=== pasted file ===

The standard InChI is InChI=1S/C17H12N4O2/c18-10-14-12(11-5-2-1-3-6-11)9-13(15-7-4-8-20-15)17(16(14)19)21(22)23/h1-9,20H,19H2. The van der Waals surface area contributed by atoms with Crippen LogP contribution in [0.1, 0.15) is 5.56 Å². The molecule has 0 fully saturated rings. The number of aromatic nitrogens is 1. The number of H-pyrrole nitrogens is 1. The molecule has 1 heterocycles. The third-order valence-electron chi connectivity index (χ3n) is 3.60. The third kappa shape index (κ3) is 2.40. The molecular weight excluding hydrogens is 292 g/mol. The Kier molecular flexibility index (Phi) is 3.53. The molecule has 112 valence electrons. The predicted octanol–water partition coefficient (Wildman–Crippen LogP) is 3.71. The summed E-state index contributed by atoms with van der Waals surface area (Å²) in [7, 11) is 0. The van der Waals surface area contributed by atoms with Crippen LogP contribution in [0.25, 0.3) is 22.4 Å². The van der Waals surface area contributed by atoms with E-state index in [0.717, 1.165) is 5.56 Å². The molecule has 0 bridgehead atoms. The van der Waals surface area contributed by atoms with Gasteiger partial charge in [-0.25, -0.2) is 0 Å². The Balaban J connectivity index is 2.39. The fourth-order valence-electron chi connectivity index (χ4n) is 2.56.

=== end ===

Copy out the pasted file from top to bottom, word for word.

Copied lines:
The standard InChI is InChI=1S/C17H12N4O2/c18-10-14-12(11-5-2-1-3-6-11)9-13(15-7-4-8-20-15)17(16(14)19)21(22)23/h1-9,20H,19H2. The van der Waals surface area contributed by atoms with Crippen LogP contribution in [0.1, 0.15) is 5.56 Å². The molecule has 0 fully saturated rings. The number of aromatic nitrogens is 1. The number of H-pyrrole nitrogens is 1. The molecule has 1 heterocycles. The third-order valence-electron chi connectivity index (χ3n) is 3.60. The third kappa shape index (κ3) is 2.40. The molecular weight excluding hydrogens is 292 g/mol. The Kier molecular flexibility index (Phi) is 3.53. The molecule has 112 valence electrons. The predicted octanol–water partition coefficient (Wildman–Crippen LogP) is 3.71. The summed E-state index contributed by atoms with van der Waals surface area (Å²) in [7, 11) is 0. The van der Waals surface area contributed by atoms with Crippen LogP contribution in [0.25, 0.3) is 22.4 Å². The van der Waals surface area contributed by atoms with E-state index in [0.717, 1.165) is 5.56 Å². The molecule has 0 bridgehead atoms. The van der Waals surface area contributed by atoms with Gasteiger partial charge in [-0.25, -0.2) is 0 Å². The Balaban J connectivity index is 2.39. The fourth-order valence-electron chi connectivity index (χ4n) is 2.56.